That said…I have a few things in the works I’m very excited about. In January I’ll be releasing a Mismatched Mates novella featuring a cranky vampire and a rentboy with delicious blood, and later in January there’ll be a paranormal romance that’s part of a shared-element series the lovely Meghan Maslow has organized. (We’re not releasing all the authors in this yet, but it’s such an amazing line-up!) TBD but probably in March, my book in Sarina Bowen’s world will release. This one’s an FBI agent who falls for a chemist with multicolored hair and a party-boy attitude, who may also be connected to the agent’s case…and hijinks ensue. After that, more Mismatched Mates books, including another standalone novella and several more novel. I have a lot of irons in the fire, and I can’t wait to get some of these books out in the world!
Thanks so much for having me on your blog today and for sending me such fun and thought-provoking questions! Live long and prosper, and may the force be with you. 😊
And now for AUTHORNAME new book: TITLE:
Captured, imprisoned, and…falling in love?
Arik is many things. Shaman, necromancer, a little on the snarky side…no one could ever accuse him of being boring. But one thing he never intended to be was imprisoned by angry werewolves. Maybe casting that love spell on the sexy alpha pack leader wasn’t such a great idea after all.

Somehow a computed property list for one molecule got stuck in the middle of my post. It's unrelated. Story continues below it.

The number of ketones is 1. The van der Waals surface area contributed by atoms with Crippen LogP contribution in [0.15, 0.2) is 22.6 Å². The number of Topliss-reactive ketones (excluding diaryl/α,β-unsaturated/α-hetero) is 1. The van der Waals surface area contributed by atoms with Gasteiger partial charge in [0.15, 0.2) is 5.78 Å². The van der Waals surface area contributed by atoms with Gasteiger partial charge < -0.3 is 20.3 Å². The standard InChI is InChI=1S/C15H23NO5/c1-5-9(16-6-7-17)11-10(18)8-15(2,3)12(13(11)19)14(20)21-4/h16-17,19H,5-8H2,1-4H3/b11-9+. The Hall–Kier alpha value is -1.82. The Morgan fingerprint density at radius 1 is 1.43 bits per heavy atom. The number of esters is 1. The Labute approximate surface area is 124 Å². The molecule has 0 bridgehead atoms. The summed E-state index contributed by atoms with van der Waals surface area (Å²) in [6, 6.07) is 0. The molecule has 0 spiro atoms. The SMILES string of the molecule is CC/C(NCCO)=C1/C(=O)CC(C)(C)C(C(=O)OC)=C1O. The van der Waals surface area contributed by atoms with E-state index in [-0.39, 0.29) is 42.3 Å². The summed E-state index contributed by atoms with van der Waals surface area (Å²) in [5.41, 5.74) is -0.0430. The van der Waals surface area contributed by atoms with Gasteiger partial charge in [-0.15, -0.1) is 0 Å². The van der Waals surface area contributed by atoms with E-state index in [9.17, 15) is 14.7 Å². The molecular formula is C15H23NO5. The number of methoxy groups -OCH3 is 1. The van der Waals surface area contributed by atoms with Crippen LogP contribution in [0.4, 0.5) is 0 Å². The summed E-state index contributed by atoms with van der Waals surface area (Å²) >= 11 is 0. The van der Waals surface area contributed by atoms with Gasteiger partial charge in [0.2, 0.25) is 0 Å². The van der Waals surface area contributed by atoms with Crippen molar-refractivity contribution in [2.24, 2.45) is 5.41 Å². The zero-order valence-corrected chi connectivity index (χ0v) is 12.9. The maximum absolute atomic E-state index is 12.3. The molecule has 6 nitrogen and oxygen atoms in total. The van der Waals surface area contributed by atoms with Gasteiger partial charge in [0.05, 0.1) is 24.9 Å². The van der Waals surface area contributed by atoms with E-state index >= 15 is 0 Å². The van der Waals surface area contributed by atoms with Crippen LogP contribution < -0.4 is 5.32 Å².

Matthew Armitage has a problem. Several of them, actually. And the biggest one is Arik. The shaman can’t be trusted. He’s dangerous enough to get the entire pack killed. Matthew knows that. But knowing doesn’t make it any easier to keep his mind (and hands) off Arik. Surely everything he’s feeling is a side effect of the spell…right?
It’s not long before enemies of the pack start circling—including one intent on claiming Arik as his unwilling mate. If they have any hope of surviving, Arik and Matthew will need to work together. And if they want a shot at happily ever after…well, they’ll just have to cross that bridge when they get to it.
If they get to it…
Captive Mate can (sort of) be read as a standalone, but works best when read in order as part of the Mismatched Mates series, beginning with The Alpha’s Warlock. This book contains a vivid memory of a sexual assault, but the assault occurs in the past and off-page and is not between the main characters.
Ian unlocked the door without bothering to knock. Not that a lock would’ve kept Matthew in if he really wanted to get out, but if that huge mountain of a wolf was sitting outside all the time…well, I wasn’t loving my own chances of breaking out of there. Nate opened the door, and Ian shoved me inside.
“He’s all yours,” Ian said, and slammed the door behind me.
The lock clicked.